HOUSTON – Most of the world’s future oil and gas reserves won’t come from new discoveries, but by finding ways to get more oil from regions the industry already has already developed, BP’s head of technology and research said Monday.
“We’ve probably reached the time, amazingly, when there’s as much to be got extra out of the oil fields we have discovered as there is to be found in new fields,” David Eyton, BP’s Group head of research and technology, said in an interview with Fuelfix at the Offshore Technology Conference in Houston.
Based on existing technology, he said, the industry expects to leave more than half the oil t it discovers in conventional reservoirs.
London-based BP, however, has embarked on a number of projects it believes will significantly boost the amount of oil it can extract from its existing wells or oil fields, helped in part by its new super computer in Houston that can make 2,200 trillion calculations in one second.
The behemoth calculator is designed to create much better images of reservoirs in places like the Gulf of Mexico, where salt canopies had forced oil companies to drill almost blind for decades.
“It’s the lab for seismic,” he said. “We do it in the virtual world. And then when we find out that something works, we can build models and fields and geology. We can go out and try it for real.”
BP’s also planning on expanding a new water-flooding technique across its offshore portfolio. One of BP’s big “ah-hah” moments came two decades ago when it discovered that injecting fresh water into offshore oil fields inexplicably harvested more oil, he said. High-salinity sea water – the kind of water close at hand at offshore drilling sites – doesn’t get the job done as well, he said.
“When we realized that fresh water in some occasions helps you to get more oil out, we set out almost for 20 years to figure out why is that,” he said. That insight and advancements in nano-scale measurement techniques paved the way for BP to deploy its first low-salinity water-injection technology to an oil field 200 miles north of the UK mainland, he said.
The industry, he said, is still in the early stages of understanding the full potential of advanced chemistry applied to water-flooding in oil and gas reservoirs.
“Our focus is on low-cost techniques with water flooding to get more oil out,” he said. “Low-salination is well known. But actually, all the money we’re now spending on research and development in this area is on things that nobody yet knows about. There’s a lot more going on behind the scenes.”
The company also has applied its digital technology more broadly across its footprint over the past five years, wrangling a mess of rig data and other information that can – if all the pieces are put together – signal risky drilling operations.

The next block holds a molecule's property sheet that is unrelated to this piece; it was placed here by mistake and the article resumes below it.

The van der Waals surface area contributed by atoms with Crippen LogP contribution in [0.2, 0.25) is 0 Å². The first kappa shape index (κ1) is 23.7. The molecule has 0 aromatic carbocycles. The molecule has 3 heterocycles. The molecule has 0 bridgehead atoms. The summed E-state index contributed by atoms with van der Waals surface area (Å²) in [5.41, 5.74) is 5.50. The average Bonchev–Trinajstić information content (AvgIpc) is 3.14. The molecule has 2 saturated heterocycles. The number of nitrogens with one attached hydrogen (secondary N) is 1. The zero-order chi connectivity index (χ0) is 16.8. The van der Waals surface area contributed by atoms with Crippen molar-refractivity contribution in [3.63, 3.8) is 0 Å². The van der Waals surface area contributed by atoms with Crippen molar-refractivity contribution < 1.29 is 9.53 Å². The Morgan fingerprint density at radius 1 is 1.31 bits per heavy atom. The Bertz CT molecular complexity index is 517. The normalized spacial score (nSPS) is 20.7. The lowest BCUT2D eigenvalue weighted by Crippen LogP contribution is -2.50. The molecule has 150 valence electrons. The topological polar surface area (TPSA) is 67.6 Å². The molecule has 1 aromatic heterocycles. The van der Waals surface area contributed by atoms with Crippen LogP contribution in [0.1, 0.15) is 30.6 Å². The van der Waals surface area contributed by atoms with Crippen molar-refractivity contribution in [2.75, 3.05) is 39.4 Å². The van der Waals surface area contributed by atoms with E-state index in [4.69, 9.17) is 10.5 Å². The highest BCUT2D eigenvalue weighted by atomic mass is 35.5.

“Until about five years ago, you’ve got lots of people working on rigs, and they’re all measuring stuff, but it doesn’t come together in one place,” he said. “Regrettably when things go wrong in drilling operations, you go back and you download all these data sources and you try and figure out why did that happen, and then you see the signatures and tell-tale signs of something when you’ve joined it all together.”
The company has been working to increase how much it relies on digital data through a program called BP Well Adviser. Integrating its data has saved BP a lot of money by predicting pipe damage and other risks, he said.
Some of BP’s resources, he said, are in increasingly harsh terrains, set in high-pressure, high-temperature reservoirs that present huge technological challenges in the offshore Gulf of Mexico and other regions.
Enter BP’s new project. A decade ago, BP and several partners including FMC Technologies developed subsea equipment that could be used in its deep-water Thunder Horse field in the Gulf of Mexico, which faced pressures of 15,000 PSI.
Now, BP and other companies have made discoveries in the ultradeep waters of the Gulf and other regions that require resistance to even more pressure, 20,000 PSI.
“The technology just does not exist to make something that hefty, that thick and that many miles long,” he said. “You just can’t manufacture it.”
That’s why the company announced two years ago it would embark on another multibillion-dollar project to develop technology that can withstand 20,000 PSI of pressure at the bottom of the ocean. It will take a few years to develop, but BP has begun its front-end engineering and design on the project, he said.
“We felt we were well places and would benefit from moving the industry another 5,000 PSI forward,” he said. “It will enable a number of our developments in the Gulf of Mexico, Azerbaijan and other places that could unlock very large quantities of oil and gas.”